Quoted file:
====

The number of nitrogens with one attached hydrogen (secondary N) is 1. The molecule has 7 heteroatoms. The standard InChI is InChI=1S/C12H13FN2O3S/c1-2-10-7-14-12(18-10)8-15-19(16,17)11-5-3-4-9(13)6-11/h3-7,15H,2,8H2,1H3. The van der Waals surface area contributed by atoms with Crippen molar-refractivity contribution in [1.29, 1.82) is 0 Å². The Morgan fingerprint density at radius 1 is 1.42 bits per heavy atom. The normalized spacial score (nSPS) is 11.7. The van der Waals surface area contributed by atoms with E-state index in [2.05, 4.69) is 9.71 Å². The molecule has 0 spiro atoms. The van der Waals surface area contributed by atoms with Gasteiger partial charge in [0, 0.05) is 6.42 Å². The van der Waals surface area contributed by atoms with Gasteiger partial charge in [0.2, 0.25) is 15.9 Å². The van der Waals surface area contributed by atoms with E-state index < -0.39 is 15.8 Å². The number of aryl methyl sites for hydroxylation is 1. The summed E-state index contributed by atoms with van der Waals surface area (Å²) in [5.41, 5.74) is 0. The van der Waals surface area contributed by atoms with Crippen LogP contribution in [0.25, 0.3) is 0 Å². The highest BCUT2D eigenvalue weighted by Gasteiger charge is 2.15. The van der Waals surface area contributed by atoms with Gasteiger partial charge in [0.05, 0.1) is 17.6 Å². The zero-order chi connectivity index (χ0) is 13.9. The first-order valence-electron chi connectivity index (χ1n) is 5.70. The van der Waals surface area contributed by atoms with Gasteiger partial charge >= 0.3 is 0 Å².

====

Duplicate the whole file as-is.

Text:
The number of nitrogens with one attached hydrogen (secondary N) is 1. The molecule has 7 heteroatoms. The standard InChI is InChI=1S/C12H13FN2O3S/c1-2-10-7-14-12(18-10)8-15-19(16,17)11-5-3-4-9(13)6-11/h3-7,15H,2,8H2,1H3. The van der Waals surface area contributed by atoms with Crippen molar-refractivity contribution in [1.29, 1.82) is 0 Å². The Morgan fingerprint density at radius 1 is 1.42 bits per heavy atom. The normalized spacial score (nSPS) is 11.7. The van der Waals surface area contributed by atoms with E-state index in [2.05, 4.69) is 9.71 Å². The molecule has 0 spiro atoms. The van der Waals surface area contributed by atoms with Gasteiger partial charge in [0, 0.05) is 6.42 Å². The van der Waals surface area contributed by atoms with Gasteiger partial charge in [0.2, 0.25) is 15.9 Å². The van der Waals surface area contributed by atoms with E-state index < -0.39 is 15.8 Å². The number of aryl methyl sites for hydroxylation is 1. The summed E-state index contributed by atoms with van der Waals surface area (Å²) in [5.41, 5.74) is 0. The van der Waals surface area contributed by atoms with Crippen LogP contribution in [0.25, 0.3) is 0 Å². The highest BCUT2D eigenvalue weighted by Gasteiger charge is 2.15. The van der Waals surface area contributed by atoms with Gasteiger partial charge in [0.05, 0.1) is 17.6 Å². The zero-order chi connectivity index (χ0) is 13.9. The first-order valence-electron chi connectivity index (χ1n) is 5.70. The van der Waals surface area contributed by atoms with Gasteiger partial charge >= 0.3 is 0 Å².